I opened a RAW file, a portrait, in Capture One Pro (CO), and "developed" it to three files: one using MPIX's .ICM profile, one using my local Costco's Noritsu's .ICC profile (from drycreekphoto.com), and one as a generic Adobe RGB file.

I opened the generic one in Qimage and printed it to file twice, once with the MPIX profile, once with the Costco profile. I also printed the image to my R2400 using its custom profile (profile from cathysprofiles.com, very nice).

To MPIX I sent the two MPIX-profiled files (one from Qimage, one from CO), and did the same with Costco, using the the Qimage and CO costco-profiled files. In all cases I specified that color-correction be turned off.

With ll the prints are back and while the skin tones are quite similar, there are significant differences between the MPIX, the Costco, and the R2400 images especially in areas with saturated colors. The tomato-red sweater on the model turned a deep wine in the MPIX prints. The Costco and R2400 prints are quite a bit more similar.

Comparing the files created for MPIX by CO to those created by Qimage from the CO-generated Adobe RGB file, there is really no difference, except that I forgot to turn off Qimage's sharpening so it added additional sharpening to that already performed by CO when it created the Adobe RGB file. It's the same for the Costco prints: the CO-generated file and the Qimage-generated file are super-similar except, as before, Qimage sharpened an already sharpened picture. This normally would not be a problem because CO seems to do a fine job creating mini lab-ready files using their profiles, so Qimage doesn't need to be in the workflow, unless I want to take advantage of some of the cool tricks that Qimage can do.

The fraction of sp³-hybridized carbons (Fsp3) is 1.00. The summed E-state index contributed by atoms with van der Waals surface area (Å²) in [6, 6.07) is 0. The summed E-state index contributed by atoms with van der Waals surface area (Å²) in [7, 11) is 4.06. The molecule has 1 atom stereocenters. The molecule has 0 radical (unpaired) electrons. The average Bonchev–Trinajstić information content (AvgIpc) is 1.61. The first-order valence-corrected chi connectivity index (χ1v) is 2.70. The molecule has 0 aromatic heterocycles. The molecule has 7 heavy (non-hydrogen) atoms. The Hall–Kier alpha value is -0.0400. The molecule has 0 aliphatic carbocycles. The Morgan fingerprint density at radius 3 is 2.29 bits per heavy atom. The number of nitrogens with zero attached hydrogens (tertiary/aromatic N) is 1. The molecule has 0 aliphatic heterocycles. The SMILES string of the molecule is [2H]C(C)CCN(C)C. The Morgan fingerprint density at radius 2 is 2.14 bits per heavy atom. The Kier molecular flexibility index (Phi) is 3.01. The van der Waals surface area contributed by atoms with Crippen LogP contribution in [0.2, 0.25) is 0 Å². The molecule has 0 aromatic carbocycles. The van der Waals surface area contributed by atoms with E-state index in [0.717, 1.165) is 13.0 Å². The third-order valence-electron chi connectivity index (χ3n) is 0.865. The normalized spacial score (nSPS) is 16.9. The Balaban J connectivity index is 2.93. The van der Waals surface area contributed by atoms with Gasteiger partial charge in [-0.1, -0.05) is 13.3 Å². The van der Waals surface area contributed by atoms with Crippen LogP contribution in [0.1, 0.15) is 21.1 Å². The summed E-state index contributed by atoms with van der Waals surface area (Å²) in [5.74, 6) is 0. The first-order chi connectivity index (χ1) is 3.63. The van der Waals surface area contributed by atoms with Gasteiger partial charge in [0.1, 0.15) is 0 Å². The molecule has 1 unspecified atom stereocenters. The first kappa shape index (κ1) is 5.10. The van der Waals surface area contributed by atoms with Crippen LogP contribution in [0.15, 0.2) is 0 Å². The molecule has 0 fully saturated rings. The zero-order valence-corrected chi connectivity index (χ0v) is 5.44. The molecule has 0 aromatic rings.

Anyway, back to the question of whether using MPIX's profile for printing will result in prints that look like their soft-proofed version. CO doesn't presently have soft-proofing per se (that will be added in version 4), but if a profile is loaded as the Working Space it comes close -- their tech support guy calls it "pseudo-proofing".

So, using MPIX's profile as the working space, I reopened the RAW file in CO and compared the MPIX print to the image that CO was displaying, and it was an almost exact match -- deep wine for the tomato-red sweater; and when using the Costco profile as the working space, it matched the Costco print; likewise for the R2400 print. (Prints viewed under Chroma 50 lamps, monitor profiled to 5200K, close enough for me.)

So as far as I can tell, even though MPIX only addresses using their .ICM profile for soft-proofing, it should also be used as a printer profile if an accurate match to the soft-proof image is desired.

I hope this is helpful to others who are dealing with mini-lab profiles -- it really doesn't have much to do with Qimage.
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Old Nov 12, 2006, 8:09 PM   #5
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Very helpful and informative post. Much appreciated. I already have Qimage, have just discovered Mpix, and just acquired Capture One. Good timing.